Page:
Mount Everest Climb Completed, Raises Child Muscular Dystrophy Funding


Seven years ago, Jim Raffone, Founder/CEO of JAR Of Hope foundation for Duchenne muscular dystrophy, approached his board with a plan to raise funds by climbing Mount Everest. But the board denied the request.

“JAR of Hope’s mission is to raise funds to research a cure for a very-rare – and always fatal – childhood disease called Duchenne muscular dystrophy,” Raffone says. “But COVID changed everything, because we couldn’t hold fund-raising events. This time the board approved.”

Duchenne muscular dystrophy occurs only once in 3,500 live births. Its young victims (mostly boys) lose the ability to walk by 12-13. They’re on ventilators by the mid-teens. And they die in the low-20’s from asphyxiation.

Jim Raffone’s son James Anthony (“Jamesy”) has Duchenne’s. And, just past his 13th birthday, he can no longer walk. So Raffone and three JAR of Hope teammates left for Nepal on April 25, and recently returned in triumph.

“We couldn’t even see Everest the first day, because of the fog and the other peaks,” Raffone says. “But when the fog cleared…it took our breath away. We didn’t need supplemental oxygen tanks at first, but a couple days in, when we hit 14,500’, we needed it.”

At 15,000 feet, Raffone notes, “everything got hairy.” The terrain was much steeper, the switchbacks much sharper, and the air much thinner. And the trail much narrower, filled with 400-pound yaks carrying other climbers’ gear. Breathing became difficult, and they needed supplemental oxygen.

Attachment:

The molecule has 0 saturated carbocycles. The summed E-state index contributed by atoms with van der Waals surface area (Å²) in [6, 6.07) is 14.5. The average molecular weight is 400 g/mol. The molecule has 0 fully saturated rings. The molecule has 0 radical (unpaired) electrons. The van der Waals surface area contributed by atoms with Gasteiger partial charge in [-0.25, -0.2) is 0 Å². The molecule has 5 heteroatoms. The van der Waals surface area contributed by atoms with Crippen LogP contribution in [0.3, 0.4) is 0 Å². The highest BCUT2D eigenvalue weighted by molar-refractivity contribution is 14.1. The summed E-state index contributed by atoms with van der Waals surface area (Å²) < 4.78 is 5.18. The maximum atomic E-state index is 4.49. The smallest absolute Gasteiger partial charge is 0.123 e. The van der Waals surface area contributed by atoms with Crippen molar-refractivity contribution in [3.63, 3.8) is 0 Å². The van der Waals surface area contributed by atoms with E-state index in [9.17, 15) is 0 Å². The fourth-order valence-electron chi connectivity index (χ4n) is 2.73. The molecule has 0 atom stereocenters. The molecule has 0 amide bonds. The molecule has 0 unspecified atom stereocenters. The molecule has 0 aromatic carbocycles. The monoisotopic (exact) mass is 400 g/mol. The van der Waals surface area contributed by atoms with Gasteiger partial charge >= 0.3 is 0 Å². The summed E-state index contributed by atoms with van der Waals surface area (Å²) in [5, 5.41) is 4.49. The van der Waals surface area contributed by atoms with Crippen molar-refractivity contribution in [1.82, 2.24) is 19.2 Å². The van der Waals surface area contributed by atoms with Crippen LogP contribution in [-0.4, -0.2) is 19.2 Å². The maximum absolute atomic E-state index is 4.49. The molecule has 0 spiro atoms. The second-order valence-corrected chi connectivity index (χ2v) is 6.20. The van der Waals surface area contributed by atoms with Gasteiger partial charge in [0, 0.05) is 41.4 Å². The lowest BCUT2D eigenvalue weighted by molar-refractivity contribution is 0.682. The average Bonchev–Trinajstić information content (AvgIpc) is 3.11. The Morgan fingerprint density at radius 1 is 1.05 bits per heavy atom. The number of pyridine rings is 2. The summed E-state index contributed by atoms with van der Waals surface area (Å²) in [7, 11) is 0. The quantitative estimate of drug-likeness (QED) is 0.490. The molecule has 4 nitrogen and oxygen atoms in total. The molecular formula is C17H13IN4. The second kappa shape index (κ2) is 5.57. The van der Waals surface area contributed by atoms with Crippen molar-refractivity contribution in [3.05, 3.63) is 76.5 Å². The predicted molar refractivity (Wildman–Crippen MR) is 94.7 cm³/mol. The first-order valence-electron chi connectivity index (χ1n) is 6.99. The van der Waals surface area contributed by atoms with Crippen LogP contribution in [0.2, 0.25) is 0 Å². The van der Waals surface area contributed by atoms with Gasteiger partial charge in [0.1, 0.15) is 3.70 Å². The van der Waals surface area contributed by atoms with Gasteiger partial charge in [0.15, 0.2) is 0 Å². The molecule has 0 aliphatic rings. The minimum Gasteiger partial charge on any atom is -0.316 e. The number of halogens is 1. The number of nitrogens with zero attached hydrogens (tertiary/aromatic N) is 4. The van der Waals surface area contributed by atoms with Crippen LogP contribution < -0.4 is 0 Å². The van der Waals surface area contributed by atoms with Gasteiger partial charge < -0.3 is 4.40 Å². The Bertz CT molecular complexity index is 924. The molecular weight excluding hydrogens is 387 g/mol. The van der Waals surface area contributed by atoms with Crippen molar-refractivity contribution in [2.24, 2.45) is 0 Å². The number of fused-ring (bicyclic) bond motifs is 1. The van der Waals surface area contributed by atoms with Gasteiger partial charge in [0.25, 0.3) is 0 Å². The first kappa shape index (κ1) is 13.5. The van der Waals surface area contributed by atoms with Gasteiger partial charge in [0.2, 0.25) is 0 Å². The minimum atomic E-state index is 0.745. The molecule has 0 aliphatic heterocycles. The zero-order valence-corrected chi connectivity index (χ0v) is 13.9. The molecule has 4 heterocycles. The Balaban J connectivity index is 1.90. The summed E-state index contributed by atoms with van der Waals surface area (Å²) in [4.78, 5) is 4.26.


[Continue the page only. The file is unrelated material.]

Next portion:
“When we reached the highest base camp,” Raffone says, “we were told we couldn’t stay more than 45 minutes because of the oxygen deprivation. After we did pushups up there for kids with Duchenne md, my pulse-oxygen dropped to 64% (usual levels are 98-100%). But I believe we set the Guinness World Record for pushups at the highest altitude.”

By the last part of the trip, in temperatures as low as -5 degrees, the team didn’t feel well enough to eat or sleep. It was so cold they actually put boiled water in their sleeping bags. For the last three days, Raffone was able to eat only one piece of bread with peanut butter each day.

“It will take me a while to process the whole experience, “Jim Raffone says. “But I’m already so thankful we were fortunate enough for researching Duchenne, and that we touched some hearts with our efforts. And we are certainly touched by their generosity.”

In addition to achieving their goal of reaching the highest base camp on Mount Everest – 18,372’ – they also raised $180,000 toward the $750,000 needed to start a clinical study of Duchenne at the University of Florida.

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